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Singapore, LA and Long Beach ports plan Transpacific green corridor

Photo: PSA PSA Pasir Panjang Terminal Singapore from the air
Singapore and the US West Coast ports of Los Angeles and Long Beach are aiming to establish a green a digital shipping corridor on the Transpacific.

The Maritime & Port Authority of Singapore (MPA) Port of Los Angeles, Port of Long Beach and C40 Cities have begun discussions on the corridor that will focus on using low and zero carbon fuels and digital tools to support this.

The collaboration supports the Green Shipping Challenge, convened by the US and Norway, and launched at COP27 in Sharm el-Sheikh, Egypt, this week.

Three ports plan to accelerate the deployment of low and zero carbon fuels, develop bunkering support and infrastructure, and digitals tools for the use of green fuels one of the world’s busiest shipping corridors.

Teo Eng Dih, Chief Executive of MPA, said, “Through this corridor, we hope to support the decarbonisation of global supply chains, complementing efforts undertaken by the industry and the International Maritime Organization to drive the decarbonisation and digital transition for international shipping.”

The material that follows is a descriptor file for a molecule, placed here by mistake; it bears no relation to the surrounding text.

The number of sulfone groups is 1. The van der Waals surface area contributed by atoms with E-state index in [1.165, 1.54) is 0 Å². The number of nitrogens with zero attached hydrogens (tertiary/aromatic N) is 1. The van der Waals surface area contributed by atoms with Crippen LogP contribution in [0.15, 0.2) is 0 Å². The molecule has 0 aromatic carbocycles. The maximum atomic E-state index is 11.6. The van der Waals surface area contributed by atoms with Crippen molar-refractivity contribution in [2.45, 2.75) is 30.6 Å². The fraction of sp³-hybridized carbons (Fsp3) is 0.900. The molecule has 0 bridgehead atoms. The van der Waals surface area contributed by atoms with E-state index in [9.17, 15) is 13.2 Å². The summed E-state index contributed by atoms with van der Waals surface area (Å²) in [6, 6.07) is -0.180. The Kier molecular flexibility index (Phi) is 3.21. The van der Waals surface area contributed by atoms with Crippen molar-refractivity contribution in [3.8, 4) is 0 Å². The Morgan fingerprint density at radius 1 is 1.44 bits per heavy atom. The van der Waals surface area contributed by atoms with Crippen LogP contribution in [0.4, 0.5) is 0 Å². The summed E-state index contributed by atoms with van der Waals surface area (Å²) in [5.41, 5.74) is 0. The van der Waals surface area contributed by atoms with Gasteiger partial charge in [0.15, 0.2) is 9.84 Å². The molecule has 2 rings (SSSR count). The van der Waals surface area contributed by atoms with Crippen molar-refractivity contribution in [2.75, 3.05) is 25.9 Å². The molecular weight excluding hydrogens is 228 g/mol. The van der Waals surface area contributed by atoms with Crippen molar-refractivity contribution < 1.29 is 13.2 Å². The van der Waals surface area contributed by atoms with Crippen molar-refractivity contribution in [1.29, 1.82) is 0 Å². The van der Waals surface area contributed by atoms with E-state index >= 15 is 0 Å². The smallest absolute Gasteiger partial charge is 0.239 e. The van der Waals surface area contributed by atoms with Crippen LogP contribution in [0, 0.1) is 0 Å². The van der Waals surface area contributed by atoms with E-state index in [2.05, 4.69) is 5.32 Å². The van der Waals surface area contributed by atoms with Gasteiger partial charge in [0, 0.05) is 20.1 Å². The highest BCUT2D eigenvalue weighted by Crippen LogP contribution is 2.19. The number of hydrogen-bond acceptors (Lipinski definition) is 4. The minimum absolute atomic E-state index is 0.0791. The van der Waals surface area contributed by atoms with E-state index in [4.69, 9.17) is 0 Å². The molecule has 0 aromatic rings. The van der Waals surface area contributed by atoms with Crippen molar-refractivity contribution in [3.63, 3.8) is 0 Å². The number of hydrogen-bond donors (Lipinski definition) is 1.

Singapore is the world’s largest transhipment hub, and second largest container port, while LA and Long Beach form the largest gateway ports into the US.

“Reducing greenhouse gas emissions in the maritime supply chain is essential, and this transpacific partnership will help us build a network of ports and key stakeholders to help decarbonise goods movement throughout the Pacific region,” said Gene Seroka, Port of Los Angeles Executive Director.

Mario Cordero, Port of Long Beach Executive Director, commented: “Decarbonising the supply chain is the future of our industry, and partnerships like this on the world's most important trade route are important for fulfilling that ultimate goal.”